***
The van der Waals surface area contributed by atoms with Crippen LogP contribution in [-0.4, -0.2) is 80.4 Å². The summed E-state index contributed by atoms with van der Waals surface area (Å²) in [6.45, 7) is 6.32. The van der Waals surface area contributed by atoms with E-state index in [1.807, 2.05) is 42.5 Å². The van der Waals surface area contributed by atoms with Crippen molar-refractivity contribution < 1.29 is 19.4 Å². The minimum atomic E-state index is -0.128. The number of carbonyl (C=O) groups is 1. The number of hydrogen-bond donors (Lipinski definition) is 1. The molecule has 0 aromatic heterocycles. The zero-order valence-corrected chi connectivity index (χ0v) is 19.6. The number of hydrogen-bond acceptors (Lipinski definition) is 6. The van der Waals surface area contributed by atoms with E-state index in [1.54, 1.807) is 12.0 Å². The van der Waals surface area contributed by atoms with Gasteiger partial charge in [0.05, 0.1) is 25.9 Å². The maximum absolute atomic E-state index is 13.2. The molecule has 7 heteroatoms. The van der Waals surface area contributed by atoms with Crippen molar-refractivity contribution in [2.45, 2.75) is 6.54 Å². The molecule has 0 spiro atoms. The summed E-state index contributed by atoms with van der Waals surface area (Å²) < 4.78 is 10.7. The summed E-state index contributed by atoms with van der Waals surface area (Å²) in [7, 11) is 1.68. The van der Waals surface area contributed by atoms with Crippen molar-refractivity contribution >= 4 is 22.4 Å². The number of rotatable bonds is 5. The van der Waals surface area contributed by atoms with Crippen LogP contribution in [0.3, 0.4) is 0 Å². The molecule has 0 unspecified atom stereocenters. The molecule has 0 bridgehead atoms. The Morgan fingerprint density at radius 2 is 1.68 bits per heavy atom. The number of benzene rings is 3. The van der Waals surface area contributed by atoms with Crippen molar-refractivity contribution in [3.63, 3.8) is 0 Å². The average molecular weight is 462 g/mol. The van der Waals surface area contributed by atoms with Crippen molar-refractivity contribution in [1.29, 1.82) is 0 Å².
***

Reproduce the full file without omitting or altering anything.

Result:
The van der Waals surface area contributed by atoms with Crippen LogP contribution in [-0.4, -0.2) is 80.4 Å². The summed E-state index contributed by atoms with van der Waals surface area (Å²) in [6.45, 7) is 6.32. The van der Waals surface area contributed by atoms with E-state index in [1.807, 2.05) is 42.5 Å². The van der Waals surface area contributed by atoms with Crippen molar-refractivity contribution < 1.29 is 19.4 Å². The minimum atomic E-state index is -0.128. The number of carbonyl (C=O) groups is 1. The number of hydrogen-bond donors (Lipinski definition) is 1. The molecule has 0 aromatic heterocycles. The zero-order valence-corrected chi connectivity index (χ0v) is 19.6. The number of hydrogen-bond acceptors (Lipinski definition) is 6. The van der Waals surface area contributed by atoms with E-state index in [1.54, 1.807) is 12.0 Å². The van der Waals surface area contributed by atoms with Gasteiger partial charge in [0.05, 0.1) is 25.9 Å². The maximum absolute atomic E-state index is 13.2. The molecule has 7 heteroatoms. The van der Waals surface area contributed by atoms with Crippen molar-refractivity contribution in [2.45, 2.75) is 6.54 Å². The molecule has 0 spiro atoms. The summed E-state index contributed by atoms with van der Waals surface area (Å²) < 4.78 is 10.7. The summed E-state index contributed by atoms with van der Waals surface area (Å²) in [7, 11) is 1.68. The van der Waals surface area contributed by atoms with Crippen molar-refractivity contribution >= 4 is 22.4 Å². The number of rotatable bonds is 5. The van der Waals surface area contributed by atoms with Crippen LogP contribution in [0.3, 0.4) is 0 Å². The molecule has 0 unspecified atom stereocenters. The molecule has 0 bridgehead atoms. The Morgan fingerprint density at radius 2 is 1.68 bits per heavy atom. The number of benzene rings is 3. The van der Waals surface area contributed by atoms with Crippen molar-refractivity contribution in [3.63, 3.8) is 0 Å². The average molecular weight is 462 g/mol. The van der Waals surface area contributed by atoms with Crippen molar-refractivity contribution in [1.29, 1.82) is 0 Å².